ARCHES NATIONAL PARK, Utah ― I spent six hours scrambling across the frosted red rock, eyeing the endless blue above and surrendering to the quiet that commands this place in late January, when the obvious was finally put to me.
“What are you doing out here ― in winter?”
The question came from Kenna Chandler, 31, whom I encountered in the midst of a seven-mile hike through Devils Garden. I’d passed nearly a dozen of the park’s 2,000 red sandstone arches, carved from hundreds of thousands of years of erosion. Some of the arches soared, framing miles of spectacular valley. Others were so minutely hidden, you’d miss them if not for a map.
Much of the year, Devils Garden is a pleasantly demanding trek across well-groomed trails and smooth red rock. In late January, when the rocks and trails are topped with snow and ice, Devils Garden graduates to mildly harrowing. Chandler, who has lived in the area for nine years, had just been reminded of that by losing her footing and sliding three feet down the trail. She rebounded with a smile and told her hiking partner, a bearded man about her age, “Well, I cleared the way for you!”
Now, in 42-degree air, she and that guy rested in the crook of Double O Arch ― one arch atop the other, hence Double O ― munching apples and nuts. And Chandler wanted to know what brought me here in its coldest, quietest month. It’s so quiet that in Moab, the hub of tourist activity five miles south, some hotels were closed for the season. (The brewery, fortunately, was not.)
I told her: I wanted to see Arches in winter. I wanted to see its roads unclogged and its red rocks glazed with snow. I had wondered if they looked different this time of year and found a resounding and rewarding answer: yes.
Delicate Arch is one of the most popular sites in Arches National Park in Eastern Utah, but set against snow in winter, it becomes even more stunning. Chicago Tribune/MCT
th unsullied white, southern Utah’s red rocks seem even redder. The thrill is in the contrast, especially at sunset, when the rocks turn a warm orange-red and the snow, reflecting the fading sun, becomes softly rosy. Add short, scrubby green grasses and the sky’s piercing blue, and Arches National Park sings in winter ― albeit to a small audience. Which makes it even better, as Chandler had long known.
“Summer tourists ask all the time what it’s like in winter,” she said. “Not too many come to see it. This is our time to explore.”
Winter travel most often calls to us in the form of beaches and ski hills, with little in between. It leaves places such as Arches attracting one-tenth of the traffic in December and January that it does in June and July. In winter, Arches’ trail signs directing motorists to overflow parking are laughable. No one is here but locals (that is, people from within 500 miles) and foreigners (I met Russians, Germans, Australians).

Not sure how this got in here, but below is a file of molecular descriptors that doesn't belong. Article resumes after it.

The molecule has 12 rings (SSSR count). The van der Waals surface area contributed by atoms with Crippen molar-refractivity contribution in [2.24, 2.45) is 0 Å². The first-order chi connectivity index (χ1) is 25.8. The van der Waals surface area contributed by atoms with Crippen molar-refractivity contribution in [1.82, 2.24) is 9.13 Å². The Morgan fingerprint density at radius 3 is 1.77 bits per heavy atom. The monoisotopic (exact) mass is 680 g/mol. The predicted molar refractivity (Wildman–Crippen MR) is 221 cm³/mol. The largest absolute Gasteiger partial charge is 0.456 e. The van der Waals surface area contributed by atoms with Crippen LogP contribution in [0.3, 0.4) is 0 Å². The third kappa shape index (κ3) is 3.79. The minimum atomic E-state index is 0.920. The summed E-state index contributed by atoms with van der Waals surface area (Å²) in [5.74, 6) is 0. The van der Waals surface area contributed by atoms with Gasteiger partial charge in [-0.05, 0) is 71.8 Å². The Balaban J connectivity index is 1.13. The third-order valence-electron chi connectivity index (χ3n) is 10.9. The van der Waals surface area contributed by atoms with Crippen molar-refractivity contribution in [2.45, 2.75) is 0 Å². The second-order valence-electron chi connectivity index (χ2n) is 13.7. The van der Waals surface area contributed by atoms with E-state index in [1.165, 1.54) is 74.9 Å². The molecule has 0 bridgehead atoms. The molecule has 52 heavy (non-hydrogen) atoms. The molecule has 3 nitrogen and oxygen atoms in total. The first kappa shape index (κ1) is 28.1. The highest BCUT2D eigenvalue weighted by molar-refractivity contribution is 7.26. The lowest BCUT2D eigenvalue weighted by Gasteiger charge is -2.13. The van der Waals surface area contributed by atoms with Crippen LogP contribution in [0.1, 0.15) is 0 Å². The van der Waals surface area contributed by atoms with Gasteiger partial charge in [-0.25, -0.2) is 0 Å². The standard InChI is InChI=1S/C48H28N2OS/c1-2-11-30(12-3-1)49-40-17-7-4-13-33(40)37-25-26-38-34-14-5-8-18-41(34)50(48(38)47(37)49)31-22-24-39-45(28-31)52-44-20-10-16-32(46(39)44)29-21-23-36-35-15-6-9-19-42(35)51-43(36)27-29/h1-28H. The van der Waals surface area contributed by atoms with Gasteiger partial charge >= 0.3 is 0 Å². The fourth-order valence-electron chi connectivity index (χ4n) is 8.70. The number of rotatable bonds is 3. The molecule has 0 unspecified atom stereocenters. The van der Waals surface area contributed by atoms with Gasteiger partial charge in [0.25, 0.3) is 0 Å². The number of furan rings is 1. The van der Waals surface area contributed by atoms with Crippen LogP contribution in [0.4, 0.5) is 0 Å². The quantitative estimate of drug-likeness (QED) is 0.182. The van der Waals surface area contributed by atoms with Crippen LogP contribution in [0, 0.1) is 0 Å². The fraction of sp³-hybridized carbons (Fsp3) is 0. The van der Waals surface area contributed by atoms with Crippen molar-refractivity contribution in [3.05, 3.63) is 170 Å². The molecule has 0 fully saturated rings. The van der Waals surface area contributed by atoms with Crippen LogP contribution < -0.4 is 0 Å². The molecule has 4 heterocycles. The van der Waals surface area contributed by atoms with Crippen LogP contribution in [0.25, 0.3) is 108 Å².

I usually would have finished the seven miles through Devils Garden in three or four hours. In January it took nearly six. Yes, going was slowed on the snow and ice, but a combination of sheer beauty ― the twisting, soaring red rock is unrivaled ― and solitude made me linger. When no one bothers you for 30 minutes while staring through Partition Arch at a still, snow-covered valley, there’s no reason to leave.
In the age of cellphones and music wherever you go, it took awhile to realize that the solitude also meant quiet. Slowly I noted bird trills. I heard a low-passing raven’s wings cut through the mountain air. And I heard nothing; in the deepest reaches of Devils Garden, looking at the land unfold 100 miles in every bright direction, I heard only me: the wind in my ears, my breath, a click in my jaw. There was nothing else to hear. Only see.
Of course, Arches in winter is not a completely solitary escape. One evening just before sunset, some chattering girls in their early 20s milled about Delicate Arch while the park’s most iconic symbol ― it is on the state license plate ― turned a dusky, rosy orange. But no problem; I waited them out until being left alone with that grand, muscular arch and just a couple visiting from Germany.
In the quiet, the woman, Rejina Zollmann, 48, gave her husband, Karl, 56, a play-by-play of the colors evolving before our eyes.
“Look, now it’s like an orange,” she said. “Now it’s turning bright red!”
It was their sixth time at Arches and their second in winter. It’s the time of year they prefer being there.
“If you come in winter you’ll never come again in spring or fall,” Zollmann said. “If mankind doesn’t believe in God or a higher force, they should come here with open eyes and an open heart and they can understand.”
“I’m not American,” she said. “I can’t explain it.”
I told her she explained Arches’ quiet winter beauty well ― better than many Americans could. But then the sun slipped over the ridge, and the first star blinked through the dusky sky. I shook the Germans’ hands, said goodbye and started the three-mile walk back to my car. I wanted nothing to do with those icy trails in the dark.
By Josh Noel
(MCT Information Services)